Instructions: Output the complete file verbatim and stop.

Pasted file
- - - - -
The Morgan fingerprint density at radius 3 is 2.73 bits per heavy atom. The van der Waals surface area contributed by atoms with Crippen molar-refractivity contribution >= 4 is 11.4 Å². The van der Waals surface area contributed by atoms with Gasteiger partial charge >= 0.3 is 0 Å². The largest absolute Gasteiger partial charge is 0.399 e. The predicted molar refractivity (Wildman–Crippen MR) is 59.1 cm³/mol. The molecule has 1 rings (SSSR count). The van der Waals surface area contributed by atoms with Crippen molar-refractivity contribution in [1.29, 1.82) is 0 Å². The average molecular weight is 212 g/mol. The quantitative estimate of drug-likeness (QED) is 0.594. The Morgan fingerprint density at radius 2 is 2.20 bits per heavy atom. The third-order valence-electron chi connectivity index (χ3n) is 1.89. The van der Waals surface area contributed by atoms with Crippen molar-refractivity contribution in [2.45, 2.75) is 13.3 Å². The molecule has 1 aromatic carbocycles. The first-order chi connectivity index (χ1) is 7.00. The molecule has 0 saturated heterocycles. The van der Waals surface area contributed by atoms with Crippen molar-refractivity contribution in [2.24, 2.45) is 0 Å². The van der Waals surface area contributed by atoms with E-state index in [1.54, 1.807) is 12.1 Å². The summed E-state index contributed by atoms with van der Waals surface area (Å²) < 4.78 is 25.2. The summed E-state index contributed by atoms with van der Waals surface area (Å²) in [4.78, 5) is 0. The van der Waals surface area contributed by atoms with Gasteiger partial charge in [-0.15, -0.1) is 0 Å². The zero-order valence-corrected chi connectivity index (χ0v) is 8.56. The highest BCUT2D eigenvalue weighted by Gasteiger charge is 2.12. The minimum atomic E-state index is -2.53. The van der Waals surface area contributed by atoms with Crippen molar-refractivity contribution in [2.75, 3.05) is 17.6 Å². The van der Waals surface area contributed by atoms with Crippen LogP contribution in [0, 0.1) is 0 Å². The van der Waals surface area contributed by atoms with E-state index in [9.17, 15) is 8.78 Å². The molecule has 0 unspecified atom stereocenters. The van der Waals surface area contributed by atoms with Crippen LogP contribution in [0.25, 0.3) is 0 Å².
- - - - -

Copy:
The Morgan fingerprint density at radius 3 is 2.73 bits per heavy atom. The van der Waals surface area contributed by atoms with Crippen molar-refractivity contribution >= 4 is 11.4 Å². The van der Waals surface area contributed by atoms with Gasteiger partial charge >= 0.3 is 0 Å². The largest absolute Gasteiger partial charge is 0.399 e. The predicted molar refractivity (Wildman–Crippen MR) is 59.1 cm³/mol. The molecule has 1 rings (SSSR count). The van der Waals surface area contributed by atoms with Crippen molar-refractivity contribution in [1.29, 1.82) is 0 Å². The average molecular weight is 212 g/mol. The quantitative estimate of drug-likeness (QED) is 0.594. The Morgan fingerprint density at radius 2 is 2.20 bits per heavy atom. The third-order valence-electron chi connectivity index (χ3n) is 1.89. The van der Waals surface area contributed by atoms with Crippen molar-refractivity contribution in [2.45, 2.75) is 13.3 Å². The molecule has 1 aromatic carbocycles. The first-order chi connectivity index (χ1) is 7.00. The molecule has 0 saturated heterocycles. The van der Waals surface area contributed by atoms with Crippen molar-refractivity contribution in [2.24, 2.45) is 0 Å². The van der Waals surface area contributed by atoms with E-state index in [1.54, 1.807) is 12.1 Å². The summed E-state index contributed by atoms with van der Waals surface area (Å²) < 4.78 is 25.2. The summed E-state index contributed by atoms with van der Waals surface area (Å²) in [4.78, 5) is 0. The van der Waals surface area contributed by atoms with Gasteiger partial charge in [-0.15, -0.1) is 0 Å². The zero-order valence-corrected chi connectivity index (χ0v) is 8.56. The highest BCUT2D eigenvalue weighted by Gasteiger charge is 2.12. The minimum atomic E-state index is -2.53. The van der Waals surface area contributed by atoms with Crippen molar-refractivity contribution in [2.75, 3.05) is 17.6 Å². The van der Waals surface area contributed by atoms with Crippen LogP contribution in [0, 0.1) is 0 Å². The van der Waals surface area contributed by atoms with E-state index in [9.17, 15) is 8.78 Å². The molecule has 0 unspecified atom stereocenters. The van der Waals surface area contributed by atoms with Crippen LogP contribution in [0.25, 0.3) is 0 Å².